• Resilience, stress tolerance and flexibility.


We are living in the era of information revolution, which contrasts sharply with how people lived and worked during the industrial revolution and the 19th century. The workplace is evolving into organizations of networked individuals and intra-organizational entrepreneurs who operate in fluid positions within project-based teams without strict organisational charts and hierarchical structures.

For skills related to working with people, taking a personality test to identify your DISC, Enneagram, and Myers-Briggs personality type may be a great way to start, as it could potentially help you to understand yourself and others better to reduce and resolve conflicts. Similarly, employers will value the ability to share productive dialogue through listening to others, sharing their own ideas, and fostering a collaborative environment.

To work effectively in decentralized, distributed, inclusive and diverse teams, employees will need to acquire or improve their skills in:

  • Leadership and social influence.
  • Emotional and social intelligence.
  • Systems and processes evaluation.


Technology Use and Development Skills

Coding, automation, data analytics, digital platforms and other innovations are changing the fundamental nature of work. The ability to understand these shifts, interpret what these trends mean for your role and your organization, and the ability to participate actively in a technology-driven world might, in the near future, make all the difference between people who advance in their careers and people who get stuck.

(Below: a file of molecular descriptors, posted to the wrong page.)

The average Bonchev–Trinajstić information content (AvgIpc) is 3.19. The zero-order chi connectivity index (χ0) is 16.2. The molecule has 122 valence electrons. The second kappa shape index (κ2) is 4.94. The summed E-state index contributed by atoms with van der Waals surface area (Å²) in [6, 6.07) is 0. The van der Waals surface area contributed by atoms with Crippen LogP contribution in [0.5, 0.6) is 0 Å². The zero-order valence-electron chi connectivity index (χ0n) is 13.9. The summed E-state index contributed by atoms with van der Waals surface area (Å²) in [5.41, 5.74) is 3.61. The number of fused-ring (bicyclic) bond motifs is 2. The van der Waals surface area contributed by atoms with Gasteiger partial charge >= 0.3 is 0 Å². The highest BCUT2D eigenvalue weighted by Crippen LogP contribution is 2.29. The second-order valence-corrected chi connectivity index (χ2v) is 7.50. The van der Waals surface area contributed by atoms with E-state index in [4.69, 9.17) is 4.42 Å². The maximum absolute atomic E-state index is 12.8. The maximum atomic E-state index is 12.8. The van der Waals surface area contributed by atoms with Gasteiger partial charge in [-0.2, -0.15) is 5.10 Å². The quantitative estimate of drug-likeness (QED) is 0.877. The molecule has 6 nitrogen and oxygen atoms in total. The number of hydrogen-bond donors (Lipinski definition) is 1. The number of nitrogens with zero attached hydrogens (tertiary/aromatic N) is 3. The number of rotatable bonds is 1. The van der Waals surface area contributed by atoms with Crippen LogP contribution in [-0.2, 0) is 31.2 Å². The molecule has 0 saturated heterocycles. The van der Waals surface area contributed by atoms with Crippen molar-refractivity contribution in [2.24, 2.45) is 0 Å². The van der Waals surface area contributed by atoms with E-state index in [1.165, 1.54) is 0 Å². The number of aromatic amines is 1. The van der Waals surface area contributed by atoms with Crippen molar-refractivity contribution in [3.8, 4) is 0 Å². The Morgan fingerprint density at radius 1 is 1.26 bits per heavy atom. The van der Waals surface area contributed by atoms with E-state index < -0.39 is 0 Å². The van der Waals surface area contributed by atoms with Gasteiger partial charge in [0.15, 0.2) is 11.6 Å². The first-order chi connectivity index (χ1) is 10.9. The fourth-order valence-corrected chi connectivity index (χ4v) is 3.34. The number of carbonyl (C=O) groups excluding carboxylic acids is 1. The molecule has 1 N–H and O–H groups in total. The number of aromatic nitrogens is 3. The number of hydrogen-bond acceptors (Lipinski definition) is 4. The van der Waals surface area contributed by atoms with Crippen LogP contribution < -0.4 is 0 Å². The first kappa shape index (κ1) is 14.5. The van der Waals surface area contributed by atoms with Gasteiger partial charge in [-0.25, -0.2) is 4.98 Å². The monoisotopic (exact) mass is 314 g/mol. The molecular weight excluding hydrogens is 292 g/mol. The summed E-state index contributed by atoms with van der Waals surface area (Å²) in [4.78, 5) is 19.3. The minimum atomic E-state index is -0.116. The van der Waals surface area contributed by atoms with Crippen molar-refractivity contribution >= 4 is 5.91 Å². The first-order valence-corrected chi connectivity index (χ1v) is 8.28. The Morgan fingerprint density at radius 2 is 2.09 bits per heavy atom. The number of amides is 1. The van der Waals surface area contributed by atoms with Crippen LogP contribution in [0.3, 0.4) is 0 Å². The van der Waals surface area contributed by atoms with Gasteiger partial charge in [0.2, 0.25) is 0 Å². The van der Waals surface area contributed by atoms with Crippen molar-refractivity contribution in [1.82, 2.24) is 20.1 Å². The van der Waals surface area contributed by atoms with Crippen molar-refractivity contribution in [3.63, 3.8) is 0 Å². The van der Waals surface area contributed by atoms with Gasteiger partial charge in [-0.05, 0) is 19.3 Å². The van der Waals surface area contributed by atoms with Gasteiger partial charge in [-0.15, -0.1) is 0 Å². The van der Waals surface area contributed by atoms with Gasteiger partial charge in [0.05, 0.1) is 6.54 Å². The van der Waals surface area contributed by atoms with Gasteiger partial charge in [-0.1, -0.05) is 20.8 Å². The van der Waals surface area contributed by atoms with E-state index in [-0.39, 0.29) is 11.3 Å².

In acquiring IT skills for the future of work, you do not necessarily need to become a computer scientist but it might become important to know how to interact with code or low-code solutions and how to integrate data analytics into your decision-making processes.

While you do not need to retrain as a programmer, machine learning expert or data analyst, the future of skills will require you to possess a basic knowledge of:

  • Technology design and programming.
  • Technology use, monitoring and control.

In conclusion, this post is not an exhaustive compilation of all the skills that will be needed for continued relevance and effectiveness in the workplace as the world continues to change. We must also acknowledge that different occupations, industries, and economies might need a different mix of these skills in varying degrees of application.

However, committing to acquiring these skills and working with them will potentially make us more valuable in our workplaces and we will be keeping with the injunction in Colossians 3:23-24 “Whatever you do, work heartily, as for the Lord and not for men, knowing that from the Lord you will receive the inheritance as your reward. You are serving the Lord Christ.” ESV


Related Posts

Comments (2)

Please I need your confession for parenting, family and all others.

The Elevation Church

Hello Eunice,

Please find the list of available Confessions here

Thank you,

Leave a comment

Skip to content